1. Change up your routine. If you have young children at home, do something different with them. Go to the park or library. Make up a game to play with them. Go sit on your porch and sing. Do something messy like fingerpainting.

2. Pamper yourself a bit. I find when I get in a rut, I've usually let taking care of myself slide. Go take a hot bubble bath. Give yourself a manicure. Take an hour for yourself to read or just rest. Grab a friend and go out to lunch. Tell your family you need this and you need their support.

3. Take a walk. I can't count how many times that doing a bit of exercise has improved my mood. Playing a basketball game with the kids or just walking around my neighborhood always gives me a lift.

Of course the best way to pull me out of a rut is for me to sit down and write. It is my biggest stress reliever.

Do you have a lot of Wilbur days? How do you pull yourself out of a rut?

Friday, February 24, 2012

First Page Friday

We have some really interesting comments about present tense in today's critique. I know you'll find it as enlightening as I did! Remember, if you would like your first page critiqued, please submit it to with First Page Friday in the subject line. We have a March spot open, first-come, first-served!

The Submission
Not Me

by Anonymous


Again with the yelling. My sister seriously doesn’t get the idea of sleeping in. Or how mornings should be enjoyed in peace and—

“You said you’d drive today!”

Yeah. Yeah.

I glance at the digital Mickey clock and groan; I could have slept in twenty more minutes.

I woke all twisted up in my sheets. Norma came to me last night in my dreams. My shrink told me to write down any memories that surface. Dreams included. But what if
I don’t like what I remember?

My stomach grumbles, and I decide it’s okay to get up now. My computer desk is a mess. I put away the scissors and newspaper from yesterday. The obituaries can wait. One clipping falls. I pick it up and see me. John Birch’s trench coat is thrown over me and my little sister. He’s trying to shield us from the snooping cameras. The caption reads “Teen Serial Killer or Innocent Bystander?”

I throw the paper in the red shoebox and stuff it in the closet before I slide on my cleanest jeans from off the floor. One quick check in the mirror tells me my hair is its usual mess. I flip my head over, rub my hands through and straighten up. That’s how I roll.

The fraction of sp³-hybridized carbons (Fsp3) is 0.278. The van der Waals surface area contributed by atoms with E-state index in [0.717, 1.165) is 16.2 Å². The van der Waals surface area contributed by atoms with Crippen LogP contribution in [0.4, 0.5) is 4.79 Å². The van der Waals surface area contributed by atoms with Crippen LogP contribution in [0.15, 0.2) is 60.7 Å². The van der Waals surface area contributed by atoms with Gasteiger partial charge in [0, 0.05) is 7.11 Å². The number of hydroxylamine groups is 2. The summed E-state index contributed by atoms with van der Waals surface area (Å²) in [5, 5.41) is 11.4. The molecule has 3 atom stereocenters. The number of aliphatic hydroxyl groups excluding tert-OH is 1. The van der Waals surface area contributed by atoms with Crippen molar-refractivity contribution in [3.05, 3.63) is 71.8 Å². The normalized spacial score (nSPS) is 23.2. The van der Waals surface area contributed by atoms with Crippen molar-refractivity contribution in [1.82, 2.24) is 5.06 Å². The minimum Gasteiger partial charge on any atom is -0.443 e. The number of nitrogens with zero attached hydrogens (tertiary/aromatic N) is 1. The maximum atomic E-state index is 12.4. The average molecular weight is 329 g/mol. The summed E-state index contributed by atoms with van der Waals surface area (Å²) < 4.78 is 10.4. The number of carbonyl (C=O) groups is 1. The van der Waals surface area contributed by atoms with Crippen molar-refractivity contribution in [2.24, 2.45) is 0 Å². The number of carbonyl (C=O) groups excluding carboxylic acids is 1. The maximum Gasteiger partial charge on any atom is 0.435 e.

Angela's Comments

A Good Hook

In today’s fast-paced world of instant messaging and speed dating, a good story has a very limited time to convince a reader to stay and get to know it better. A writer usually has five pages or less (think of how many books you’ve browsed through at the library or book store, and set down after less than a page) to sell the reader on what a fantastic adventure awaits them if they will commit to the relationship and read the book. This story grabs the reader’s attention right away with the main character’s unique voice and with the dreams of Norma and the obituaries on the desk. Why would a teenage girl (we assume the narrative protagonist is a girl based on the sister calling her name, and teenage based on the character’s sarcasm) be clipping obituaries?

And a Promise

A good hook contains an unspoken promise that the story will continue to shed light on the mysterious, marvelous, or magical things that have been only hinted at. Let’s take a look at one of these:

Norma came to me last night in my dreams. My shrink told me to write down any memories that surface. Dreams included.

This is intriguing. Especially the name Norma, which wouldn’t seem to belong to a friend her age or anything. It’s ok to leave this a little mystery for the moment, but you’ll want to make sure there’s some follow-up explanation pretty quickly after the first page, maybe like in dialogue between the sisters as they talk about the Norma dreams or something.

Regarding the Norma paragraph and the obituary/serial killer paragraph: These add a good deal of mystery to your first page, and make some solid hooks, but you don’t want to leave the reader hanging too long wondering what this is all about. Make sure this is a real hook, immediately connected to the story, and not a smokescreen hook designed to pique our interest and then avoid answering these questions for pages on end.

Thoughts on Present Tense